(If you can’t see the MP4 video above, click below.)
Posted a little while ago on Twitter by ABC News’s Jonathan Karl:
In case you missed it, I sincerely regret the error I made describing an email from Ben Rhodes. 1/2
I should have stated, as I did elsewhere, the reporting was based on a summary provided by a source. I apologize for the mistake. 2/2
The facts are:
- Karl stated in no uncertain terms that he had “obtained” the emails. This was FALSE.
- Karl’s story also claimed that ABC News had “reviewed” the emails. This was FALSE.
- Karl’s story put the made-up email in quotation marks, when it was NOT A QUOTE.
Jonathan Karl clearly does not intend to retract his story, even though he lied outright about the circumstances and passed on false information from a Republican source. And just as clearly, he does not intend to reveal who gave him this false information.
It’s impossible to see this as anything other than a complete lack of journalistic ethics. Not to mention simple decency. What a disgrace.
If you’ve been following the story of the Benghazi “talking points” emails, you know that it’s now been confirmed beyond any doubt that Republican sources fed false information to the media, especially to ABC News’s Jonathan Karl. Karl claimed that he had “obtained” these emails, and we now know that this was completely untrue — he was quoting the words of his anonymous source, who lied to him. He did not “obtain” or even see the actual email in question.
The ethical thing to do at this point would be to correct and retract the story, and reveal the name of his dishonest source. But that’s not the path Karl is choosing:
On the Sunday, May 19 edition of CNN’s Reliable Sources, host Howard Kurtz read a statement from Jonathan Karl, chief White House Correspondent for ABC News in response to his reporting on altered emails related to the Sunday talk show talking points following the attacks on the U.S. diplomatic mission in Benghazi, Libya in September 2012. Karl now expresses regret about his original reporting on May 10th on the Benghazi emails. The statement reads:
“Clearly, I regret the email was quoted incorrectly and I regret that it’s become a distraction from the story, which still entirely stands. I should have been clearer about the attribution. We updated our story immediately.”
-Jonathan Karl, ABC News Chief White House Correspondent
Amazing. ABC News should be ashamed of this kind of egotistical ass-covering. Their credibility is at stake, and they’re letting their anonymous right wing sources get away with lying to them.
Those “leaked” emails about Benghazi talking points first reported by the Weekly Standard’s Stephen Hayes, then picked up and trumpeted to the world by ABC News, were apparently distorted and mischaracterized to smear the State Department and the White House.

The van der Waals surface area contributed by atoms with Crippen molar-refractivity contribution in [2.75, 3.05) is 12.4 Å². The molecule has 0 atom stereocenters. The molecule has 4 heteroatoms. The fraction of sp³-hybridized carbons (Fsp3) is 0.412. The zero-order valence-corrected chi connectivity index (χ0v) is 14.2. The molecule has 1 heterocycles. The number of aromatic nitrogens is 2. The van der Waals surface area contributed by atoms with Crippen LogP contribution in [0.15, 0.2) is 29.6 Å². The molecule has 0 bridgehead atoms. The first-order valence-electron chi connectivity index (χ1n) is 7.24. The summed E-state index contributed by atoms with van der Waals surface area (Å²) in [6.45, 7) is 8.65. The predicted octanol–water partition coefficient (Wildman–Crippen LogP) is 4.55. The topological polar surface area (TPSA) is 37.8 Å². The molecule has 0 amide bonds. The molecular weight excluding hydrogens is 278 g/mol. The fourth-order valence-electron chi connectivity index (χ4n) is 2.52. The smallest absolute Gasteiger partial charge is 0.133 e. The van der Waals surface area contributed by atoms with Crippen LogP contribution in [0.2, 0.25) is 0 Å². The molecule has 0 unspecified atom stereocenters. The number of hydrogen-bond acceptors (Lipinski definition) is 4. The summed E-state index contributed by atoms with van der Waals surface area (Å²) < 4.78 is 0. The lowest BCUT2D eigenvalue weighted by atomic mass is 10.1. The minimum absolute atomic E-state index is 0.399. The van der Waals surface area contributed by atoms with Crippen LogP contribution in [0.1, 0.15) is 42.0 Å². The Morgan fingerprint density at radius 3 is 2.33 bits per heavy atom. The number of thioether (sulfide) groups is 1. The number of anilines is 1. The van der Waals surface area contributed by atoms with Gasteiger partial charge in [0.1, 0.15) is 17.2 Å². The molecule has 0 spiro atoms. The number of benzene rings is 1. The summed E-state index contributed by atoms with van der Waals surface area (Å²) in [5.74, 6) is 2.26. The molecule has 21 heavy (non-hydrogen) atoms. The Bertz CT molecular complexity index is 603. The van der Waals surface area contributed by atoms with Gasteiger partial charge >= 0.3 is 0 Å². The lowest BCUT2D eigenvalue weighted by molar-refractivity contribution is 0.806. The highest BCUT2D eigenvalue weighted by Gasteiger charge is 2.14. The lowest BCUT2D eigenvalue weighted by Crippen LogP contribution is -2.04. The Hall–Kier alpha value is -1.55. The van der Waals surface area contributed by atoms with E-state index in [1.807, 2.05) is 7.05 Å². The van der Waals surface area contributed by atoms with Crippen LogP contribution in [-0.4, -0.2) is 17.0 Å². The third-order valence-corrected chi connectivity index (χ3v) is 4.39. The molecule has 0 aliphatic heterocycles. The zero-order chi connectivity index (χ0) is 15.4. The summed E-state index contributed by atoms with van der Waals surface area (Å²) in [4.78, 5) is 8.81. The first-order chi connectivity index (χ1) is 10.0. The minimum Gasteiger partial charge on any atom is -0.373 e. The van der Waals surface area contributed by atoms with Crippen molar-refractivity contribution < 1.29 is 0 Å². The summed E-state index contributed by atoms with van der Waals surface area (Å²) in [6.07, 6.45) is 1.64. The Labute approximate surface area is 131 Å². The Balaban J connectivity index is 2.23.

Imagine my surprise.
ABC News reported that Rhodes wrote: “We must make sure that the talking points reflect all agency equities, including those of the State Department, and we don’t want to undermine the FBI investigation. We thus will work through the talking points tomorrow morning at the Deputies Committee meeting.” The Weekly Standard reported that Rhodes “responded to the group, explaining that Nuland had raised valid concerns and advising that the issues would be resolved at a meeting of the National Security Council’s Deputies Committee the following morning.”
Whoever provided those quotes seemingly invented the notion that Rhodes wanted the concerns of the State Department specifically addressed. While Nuland, particularly, had expressed a desire to remove mentions of specific terrorist groups and CIA warnings about the increasingly dangerous assignment, Rhodes put no emphasis at all in his email on the State Department’s concerns.
Previous reporting also misquoted Rhodes as saying the group would work through the talking points at the deputies meeting on Saturday, September 15, when the talking points to Congress were finalized. While the previously written subject line of the email mentions talking points, Rhodes only addresses misinformation in a general sense.
So whoever leaked the inaccurate information earlier this month did so in a way that made it appear that the White House - specifically Rhodes - was more interested in the State Department’s concerns, and more focused on the talking points, that the email actually stated.
At her Facebook page, Sarah Palin stringently fact-checks the health care summit.
Oh, wait. Actually, she just reposted the GOP’s official talking points. The short version: 1) we are so interested in reconciliation, how dare you say we’re not? 2) really, honest, we mean it, we’re totally into reconciliation, 3) the CBO predicted health care premiums would rise [That’s not a fact, it’s spin. – ed.], 4) we want incremental plans, the Dems don’t, and 5) abortion, abortion, abortion!
It’s a real stretch to call any of this “fact checking.”
Meanwhile, here’s a revealing talking point montage from last night’s Chris Matthews show: